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Old 10-30-2012, 11:17 AM   #11
aikishihan
Dojo: aikido academy/alhambra,california
Location: Los Angeles, California
Join Date: Sep 2004
Posts: 367
United_States
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Re: How small is your aikido

Thank you Mary, for your candor and your interest. I will attempt to respond in the spirit of your curiosity regarding large movements in general. I believe that any history I may have with anyone over the decades of my involvement in aikido are immaterial and irrelevant to our conversation.

The Aikikai, or Hombu style of Aikido has always favored large, even exaggerated movements, to allow its members to observe the demonstrated technique in detail, while, hopefully, allowing the uke to follow nage's lead safely and without mishap to either party. Yet, even within the Aikikai family, there have always been differences in substance as well as style, and perhaps this is where our talk may lead us. Martial integrity has always been directly linked to speed, efficiency, and judicious economy of movement. The idea has always been to execute the technique, and not the uke, although as you are well aware, lines are quite often blurred. I like to use the equation of NH/SH. NH refers to the commitment for No Harm to be visited on anyone practicing honestly and diligently on the mat. It means that each instructor and student are accountable to maintain the highest standards of protocol possible. Yet, all of this occurs in SH, where Shit Happens. It is our collective responsibility to minimize the deleterious impact of SH, which focusing on the welcome benefits of NH.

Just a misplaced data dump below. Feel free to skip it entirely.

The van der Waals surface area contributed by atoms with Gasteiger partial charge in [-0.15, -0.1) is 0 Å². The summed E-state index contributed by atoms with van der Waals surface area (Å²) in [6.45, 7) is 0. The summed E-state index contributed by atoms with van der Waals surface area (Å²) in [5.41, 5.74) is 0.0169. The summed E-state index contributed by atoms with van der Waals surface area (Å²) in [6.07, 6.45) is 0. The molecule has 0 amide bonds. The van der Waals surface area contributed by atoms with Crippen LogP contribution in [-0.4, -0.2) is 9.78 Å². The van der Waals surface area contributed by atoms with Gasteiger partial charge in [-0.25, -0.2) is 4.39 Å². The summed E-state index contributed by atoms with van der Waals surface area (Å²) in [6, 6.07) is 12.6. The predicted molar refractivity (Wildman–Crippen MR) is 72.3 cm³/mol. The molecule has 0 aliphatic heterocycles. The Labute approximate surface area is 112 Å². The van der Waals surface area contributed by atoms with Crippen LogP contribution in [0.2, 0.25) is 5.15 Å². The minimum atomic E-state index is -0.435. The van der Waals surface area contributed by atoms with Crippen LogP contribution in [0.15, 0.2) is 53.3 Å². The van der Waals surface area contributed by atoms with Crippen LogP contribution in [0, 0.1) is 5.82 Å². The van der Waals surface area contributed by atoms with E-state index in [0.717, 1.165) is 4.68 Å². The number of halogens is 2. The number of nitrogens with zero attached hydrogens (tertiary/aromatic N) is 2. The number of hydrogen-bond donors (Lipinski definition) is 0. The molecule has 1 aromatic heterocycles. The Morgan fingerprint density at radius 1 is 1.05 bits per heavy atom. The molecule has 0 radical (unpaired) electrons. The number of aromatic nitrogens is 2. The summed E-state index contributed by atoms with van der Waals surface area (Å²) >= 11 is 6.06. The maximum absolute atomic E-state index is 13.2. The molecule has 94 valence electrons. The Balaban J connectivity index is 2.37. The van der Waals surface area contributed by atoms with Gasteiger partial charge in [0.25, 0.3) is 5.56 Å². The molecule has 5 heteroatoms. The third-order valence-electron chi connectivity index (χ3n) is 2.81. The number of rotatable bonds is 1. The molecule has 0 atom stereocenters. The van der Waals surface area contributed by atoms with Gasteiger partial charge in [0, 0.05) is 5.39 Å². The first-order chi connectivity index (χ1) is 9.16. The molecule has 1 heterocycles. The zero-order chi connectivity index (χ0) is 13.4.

Back to my initial comment. It is my opinion that, with all safety and genuineness issues being appropriately addressed, ultimate skill and proficiency will be best demonstrated with a minimum of movement, and a maximum of correct posture, ma ai, tai sabaki and zanshin principles being applied. For me, Misunari Kanai came quite close to such a standard.

As far as Yoshimitsu Yamada's style of Aikido is concerned, I have always admired the fact that his movements were easy to follow, comprehend, and, at some level, to incorporate. His track record of developing excellent instructors and aiki athletes is second to none. As far as how he wants to proceed from here, that is strictly up to him, his goals, and his health. I wish him the best.

Again, thank you for allowing me to respond to your kind and thoughtful explanation.

in oneness,

francis takahashi
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